Origins of Virtualism: An Interview with Frank Popper

Origins of Virtualism: An Interview with Frank Popper

Joseph Nechvatal 

“I certainly was aware of the possibilities of an enlarged perception and cognition in the public which was solicited by the members of the Nouvelle Tendance and other Op artists, including those specifically concerned with programmed and permutational art. Their activities formed not only a basis for the development of spectator participation into a still more global interactivity in the virtual era, but included also such plastic phenomena as virtual movement, virtual vibration, virtual light and virtual colors, both “musical” and environmental. This is clearly discernible already in the work of Victor Vasarely, Yaacov Agam, Carlos Cruz-Diez, Jesus-Rafael Soto and the GRAV group.” (…)

Joseph Nechvatal, Origins of Virtualism: An Interview with Frank Popper, University of Paris 8 – Paris 2003

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Life Imitates Op Art

Life Imitates Op Art

Spencer L Smith & Ikuko T Smith

“Moiré interference occurs when two periodic structures are superimposed such that a new spatial structure emerges, an effect that is exploited in the works of op artists such as Carlos Cruz-Diez and Ludwig Wilding. In this issue, Paik and Ringach1 demonstrate how moiré interference can account for the architecture of orientation maps . The underlying periodic structures are the evenly spaced mosaics of ON and OFF retinal ganglion cells, and the orientation map is a result of the relative positions of these two superimposed mosaics.”

Spencer L Smith & Ikuko T Smith, Life Imitates Op Art, Nature Neuroscience, volume 14, 2011

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Geometry Beyond Limits

Geometry Beyond Limits

Jean Cherqui, ed. Laura Maggioni and texts by Serge Lemoine and Matthieu Poirier

A catalogue of Latin American contemporary art from the Jean and Colette Cherqui collection, Published in conjunction with the exhibition Geometory Beyond Limitsat the Maison de l’Amérique latine, Paris, 2010. Within the collection are works by artists, Carlos Cruz-Diez, Miguel Chevalier, Luis Tomasello and Antonio Asis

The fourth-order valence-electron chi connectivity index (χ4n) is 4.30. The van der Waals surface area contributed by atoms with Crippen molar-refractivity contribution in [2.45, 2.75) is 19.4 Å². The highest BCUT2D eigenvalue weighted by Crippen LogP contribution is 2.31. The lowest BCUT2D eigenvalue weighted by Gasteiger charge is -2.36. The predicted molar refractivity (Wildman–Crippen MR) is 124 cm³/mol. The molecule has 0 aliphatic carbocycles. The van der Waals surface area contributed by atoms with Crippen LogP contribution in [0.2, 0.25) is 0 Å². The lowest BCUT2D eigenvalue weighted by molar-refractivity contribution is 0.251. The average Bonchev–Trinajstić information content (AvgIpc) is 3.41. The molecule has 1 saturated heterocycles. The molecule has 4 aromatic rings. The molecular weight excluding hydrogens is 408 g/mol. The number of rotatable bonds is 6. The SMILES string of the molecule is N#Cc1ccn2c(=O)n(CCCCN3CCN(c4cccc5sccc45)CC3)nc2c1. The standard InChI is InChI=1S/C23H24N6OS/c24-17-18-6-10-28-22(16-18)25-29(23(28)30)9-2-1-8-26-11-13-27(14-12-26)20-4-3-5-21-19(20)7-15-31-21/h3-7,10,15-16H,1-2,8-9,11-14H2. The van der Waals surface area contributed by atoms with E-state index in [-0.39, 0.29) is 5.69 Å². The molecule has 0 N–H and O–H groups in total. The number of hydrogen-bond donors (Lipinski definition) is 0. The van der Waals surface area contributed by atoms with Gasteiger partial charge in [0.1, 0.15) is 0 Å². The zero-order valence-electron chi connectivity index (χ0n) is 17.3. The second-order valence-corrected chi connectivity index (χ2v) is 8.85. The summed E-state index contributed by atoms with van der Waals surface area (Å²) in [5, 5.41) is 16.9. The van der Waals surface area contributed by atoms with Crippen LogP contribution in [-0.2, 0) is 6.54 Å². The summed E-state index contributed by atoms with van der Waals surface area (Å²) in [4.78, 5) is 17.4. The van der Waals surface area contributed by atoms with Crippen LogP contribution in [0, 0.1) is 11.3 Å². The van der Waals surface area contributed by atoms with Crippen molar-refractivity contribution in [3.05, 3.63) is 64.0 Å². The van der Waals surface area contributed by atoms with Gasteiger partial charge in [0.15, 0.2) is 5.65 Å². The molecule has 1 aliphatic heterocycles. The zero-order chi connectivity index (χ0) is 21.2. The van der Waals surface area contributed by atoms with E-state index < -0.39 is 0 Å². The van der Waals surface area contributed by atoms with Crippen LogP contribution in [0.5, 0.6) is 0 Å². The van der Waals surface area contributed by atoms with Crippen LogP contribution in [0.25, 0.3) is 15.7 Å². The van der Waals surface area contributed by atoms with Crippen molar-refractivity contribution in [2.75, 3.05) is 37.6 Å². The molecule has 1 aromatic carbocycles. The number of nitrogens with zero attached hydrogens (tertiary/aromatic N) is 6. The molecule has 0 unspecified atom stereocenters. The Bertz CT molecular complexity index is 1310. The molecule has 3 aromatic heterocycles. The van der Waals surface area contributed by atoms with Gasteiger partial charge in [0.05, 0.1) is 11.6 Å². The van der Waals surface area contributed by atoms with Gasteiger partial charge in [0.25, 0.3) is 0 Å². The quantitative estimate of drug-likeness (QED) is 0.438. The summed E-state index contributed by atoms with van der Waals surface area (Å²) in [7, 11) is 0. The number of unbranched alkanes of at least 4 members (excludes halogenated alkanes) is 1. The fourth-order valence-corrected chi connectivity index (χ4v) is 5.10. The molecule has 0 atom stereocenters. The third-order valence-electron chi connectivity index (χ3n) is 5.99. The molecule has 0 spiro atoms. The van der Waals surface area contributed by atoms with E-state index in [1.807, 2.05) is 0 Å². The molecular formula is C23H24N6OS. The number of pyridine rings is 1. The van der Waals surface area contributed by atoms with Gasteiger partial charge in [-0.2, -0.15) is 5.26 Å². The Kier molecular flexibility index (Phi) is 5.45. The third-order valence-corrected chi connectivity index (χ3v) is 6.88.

“Modern and contemporary painting has been our world for the last forty years by way of exhibitions, galleries, auction rooms, workshops and endless books on art and art history, and it is now clear that our deepest interest lies in “constructed abstract art”. We started by collecting the work of classical and impressionist artists, the Paris school and so on. In the 1970s, Nathalie Seroussi opened a young, dynamic space known as Galerie Quincampoix. That is where we first saw Arden Quin’s work.
At last, the essential could be said with a relatively reduced alphabet, which resulted in sparing, delicate yet playful geometric works. It was art without effects, but the effect on us was mind-blasting.
From then on, we rather frenetically accumulated a lot of works of “geometric abstraction” rom all the continents, particularly Latin America and Europe, between which Arden Quin spanned the gap exactly. Lines, circles and squares were the simple tools shared by the artists we chose. Our interest in optical and kinetic art came later.
Geometrical forms were animated by optical illusions, physical movements or even just slight shifts in light.
Our adventure took on a new dimension. ” – Colette and Jean Cherqui

Jean Cherqui, Geometry Beyond Limits, 5 Continents Editions srl, 2010

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Art in Guri

Art in Guri

Alfredo Boulton

An exhibition catalogue. This book was written not only to highlight the beauty that lies within the horizon of the Guri Dam, but also to honor the work of Carlos Cruz-Diez.

“Cruz-Diez used his imagination to fill with color and festive designs the tall walls and spaces of Powerhouse No.1 and No. 2 of the most powerful hydroelectric center of the world: The Guri Dam. […]

The work of Carlos Cruz-Diez attempts precisely to keep the viewer interested at all times in the infinite evolution process that gives form to the shades and additions owned by chromatic matter. Giving vitality and organic force to that which appears not to have it and making a work of art from that fleetingness of time and colored matter is an achievement that will never be repeated. That artist determined to capture the instant of a moment that is in constant, active mutation, in the same way our glance may capture the different chromatic shades that shape up through our eye’s behavior as the result of the electromagnetic emission of all objects. When the visual phenomenon happens in us, all forms acquire a specific chromatic formulation, one we are already used to recognizing, and it is then we accept as blue that photocellular clash that takes place when we look at the sky.”

Alfredo Boulton, Art in Guri , C.V.G. Electrificación del Caroní, 1988

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